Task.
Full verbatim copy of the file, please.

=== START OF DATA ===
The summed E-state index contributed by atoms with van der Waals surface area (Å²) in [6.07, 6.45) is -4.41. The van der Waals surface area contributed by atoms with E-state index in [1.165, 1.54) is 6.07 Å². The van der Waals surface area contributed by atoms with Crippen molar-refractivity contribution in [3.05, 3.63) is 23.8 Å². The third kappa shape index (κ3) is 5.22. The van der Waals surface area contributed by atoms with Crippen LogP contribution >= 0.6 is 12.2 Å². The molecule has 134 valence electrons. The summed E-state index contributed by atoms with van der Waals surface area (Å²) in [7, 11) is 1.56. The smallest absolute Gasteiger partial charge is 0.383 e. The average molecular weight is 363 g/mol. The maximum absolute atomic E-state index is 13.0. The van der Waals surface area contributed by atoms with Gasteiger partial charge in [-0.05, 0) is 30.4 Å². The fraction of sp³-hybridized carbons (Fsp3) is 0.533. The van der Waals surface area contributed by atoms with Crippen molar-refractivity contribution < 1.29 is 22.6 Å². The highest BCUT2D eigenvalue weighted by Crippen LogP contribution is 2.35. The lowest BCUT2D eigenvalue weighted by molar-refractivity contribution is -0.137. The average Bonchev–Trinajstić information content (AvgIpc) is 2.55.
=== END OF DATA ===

The summed E-state index contributed by atoms with van der Waals surface area (Å²) in [6.07, 6.45) is -4.41. The van der Waals surface area contributed by atoms with E-state index in [1.165, 1.54) is 6.07 Å². The van der Waals surface area contributed by atoms with Crippen molar-refractivity contribution in [3.05, 3.63) is 23.8 Å². The third kappa shape index (κ3) is 5.22. The van der Waals surface area contributed by atoms with Crippen LogP contribution >= 0.6 is 12.2 Å². The molecule has 134 valence electrons. The summed E-state index contributed by atoms with van der Waals surface area (Å²) in [7, 11) is 1.56. The smallest absolute Gasteiger partial charge is 0.383 e. The average molecular weight is 363 g/mol. The maximum absolute atomic E-state index is 13.0. The van der Waals surface area contributed by atoms with Gasteiger partial charge in [-0.05, 0) is 30.4 Å². The fraction of sp³-hybridized carbons (Fsp3) is 0.533. The van der Waals surface area contributed by atoms with Crippen molar-refractivity contribution < 1.29 is 22.6 Å². The highest BCUT2D eigenvalue weighted by Crippen LogP contribution is 2.35. The lowest BCUT2D eigenvalue weighted by molar-refractivity contribution is -0.137. The average Bonchev–Trinajstić information content (AvgIpc) is 2.55.